Our last two entries have looked at poems with minor flaws, where the natural pronunciation of words does not support (or is not supported by) the meter of a poem. But lest new readers imagine that any deviation from perfectly regular meter is a mistake, today I would like to look at a couple of poems with examples of appropriate and effective deviation from regular meter. Both of the following poems are in iambic pentameter, and have similar substance/theme. See which one you prefer:
Farewell to Folly
by Robert Greene (1560-1592)
Sweet are the thoughts that savour of content;
The quiet mind is richer than a crown;
Sweet are the nights in careless slumber spent;
The poor estate scorns fortune’s angry frown:
Such sweet content, such minds, such sleep, such bliss,
Beggars enjoy, when princes oft do miss.
The homely house that harbours quiet rest;
The cottage that affords no pride nor care;
The mean that ‘grees with country music best;
The sweet consort of mirth and music’s fare;
Obscured life sets down a type of bliss:
A mind content both crown and kingdom is.
“Happy were he”
by Robert Devereux, Earl of Essex (1566-1601)
Happy were he could finish forth his fate
In some unhaunted desert, most obscure
From all societies, from love and hate
Of worldly folk; then might he sleep secure;
Then wake again, and give God ever praise,
Content with hips and haws and bramble-berry;
In contemplation spending all his days,
And change of holy thoughts to make him merry;
Where, when he dies, his tomb may be a bush,
Where harmless robin dwells with gentle thrush.
Now a perfectly regular iambic pentameter line runs ~ / ~ / ~ / ~ / ~ /. But in both of the poems above, some of the lines (Sweet are the thoughts, Sweet are the nights, Beggars enjoy, and Happy were he…) scan instead like this: / ~ ~ / ~ / ~ / ~ /. The lines still have the important 5 beats, but the first foot of each line is a trochee ( / ~ ) instead of an iamb ( ~ / ). Such a trochaic substitution allows a line to begin with a stressed syllable, enabling the poet to place content words at the beginning of a line without starting every line with an article or conjunction. It does not disrupt the flow, so long as such substitutions are infrequent: the ear still perceives the alternating emphasis which creates the music of the poem.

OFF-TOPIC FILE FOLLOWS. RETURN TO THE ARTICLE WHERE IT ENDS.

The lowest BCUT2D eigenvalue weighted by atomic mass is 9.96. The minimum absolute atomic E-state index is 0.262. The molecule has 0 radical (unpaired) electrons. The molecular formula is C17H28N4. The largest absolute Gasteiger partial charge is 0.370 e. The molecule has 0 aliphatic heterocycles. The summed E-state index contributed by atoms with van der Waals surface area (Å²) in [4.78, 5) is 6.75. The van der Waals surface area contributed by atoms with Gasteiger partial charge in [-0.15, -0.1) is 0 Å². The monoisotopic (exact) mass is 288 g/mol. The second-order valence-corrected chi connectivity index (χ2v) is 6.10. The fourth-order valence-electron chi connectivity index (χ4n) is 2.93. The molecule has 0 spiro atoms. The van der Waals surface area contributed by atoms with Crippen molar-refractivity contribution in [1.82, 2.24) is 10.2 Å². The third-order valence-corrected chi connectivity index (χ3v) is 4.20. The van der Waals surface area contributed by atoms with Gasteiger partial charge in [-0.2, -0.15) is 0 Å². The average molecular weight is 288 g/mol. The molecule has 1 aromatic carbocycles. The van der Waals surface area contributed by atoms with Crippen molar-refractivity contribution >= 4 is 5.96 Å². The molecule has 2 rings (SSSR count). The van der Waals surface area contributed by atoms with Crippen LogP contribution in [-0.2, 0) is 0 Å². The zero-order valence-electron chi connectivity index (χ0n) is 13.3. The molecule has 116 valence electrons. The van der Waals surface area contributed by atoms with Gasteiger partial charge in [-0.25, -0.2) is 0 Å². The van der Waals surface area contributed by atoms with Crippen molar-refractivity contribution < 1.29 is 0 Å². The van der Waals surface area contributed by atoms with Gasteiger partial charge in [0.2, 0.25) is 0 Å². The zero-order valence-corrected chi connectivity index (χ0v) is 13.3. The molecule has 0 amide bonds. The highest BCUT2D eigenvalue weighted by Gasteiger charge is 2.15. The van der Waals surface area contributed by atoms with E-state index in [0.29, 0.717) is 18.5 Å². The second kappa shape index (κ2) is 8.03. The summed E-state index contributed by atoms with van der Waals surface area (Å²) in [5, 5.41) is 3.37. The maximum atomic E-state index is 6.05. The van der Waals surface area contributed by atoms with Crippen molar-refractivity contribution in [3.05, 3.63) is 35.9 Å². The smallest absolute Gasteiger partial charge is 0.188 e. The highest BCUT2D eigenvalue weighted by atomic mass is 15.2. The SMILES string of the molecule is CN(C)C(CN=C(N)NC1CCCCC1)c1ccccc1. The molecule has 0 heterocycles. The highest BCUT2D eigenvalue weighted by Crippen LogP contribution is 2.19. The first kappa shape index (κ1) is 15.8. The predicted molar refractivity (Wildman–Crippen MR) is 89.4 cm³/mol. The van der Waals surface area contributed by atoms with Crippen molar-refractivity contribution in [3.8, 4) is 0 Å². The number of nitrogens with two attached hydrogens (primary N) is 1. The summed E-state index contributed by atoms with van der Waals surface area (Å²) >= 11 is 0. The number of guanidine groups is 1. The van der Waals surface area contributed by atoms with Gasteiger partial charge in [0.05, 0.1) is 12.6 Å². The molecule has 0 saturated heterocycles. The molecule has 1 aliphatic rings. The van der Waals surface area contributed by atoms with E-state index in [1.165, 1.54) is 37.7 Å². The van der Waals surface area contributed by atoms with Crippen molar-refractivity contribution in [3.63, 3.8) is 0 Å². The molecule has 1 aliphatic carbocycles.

Trochaic substitutions fit most neatly at the beginning of a line (although may also occur in the middle of a line, as in “the sweet consort”). When a poet needs two unstressed syllables next to each other in the middle of a line, another type of substitution may be used: one may place an anapest ( ~ ~ / ) instead of an iamb ( ~ / ). Curiously enough, Robert Greene chose not to do this on the line “The mean that ‘grees with country music best;” apparently it sounded better to him to cut a syllable off of “agrees” with an apostrophe. Such shortening of words was common enough during his time period; but today it is much less welcome to the ear. If writing today, “the mean that agrees” ( ~ / ~ ~ / ) might be a better choice.
Similarly, Greene’s pronunciation of “Obscuréd” (as 3 syllables, ~ / ~ ) also is more fitting for his time period than ours. Today, that pronunciation is highly artificial; but in his time, literary convention allowed (to an extent) for the pronunciation of the -ed suffix in such cases (but it was still a little artificial).
These two poems also both offer good illustrations of how the words we naturally emphasize when speaking will change with context. Let us begin with the words “than” and “that.” As function words, they are usually not emphasized: for example, “I want more than five” or “pull that lever.” But if these word occur between two unstressed syllables, than we will add a little more stress to them automatically: we hear this in “richer than a crown,” and “cottage that affords” (and it happens to the “of” in “savour of content”), because the English ear prefers it to 3 unstressed syllables in a row.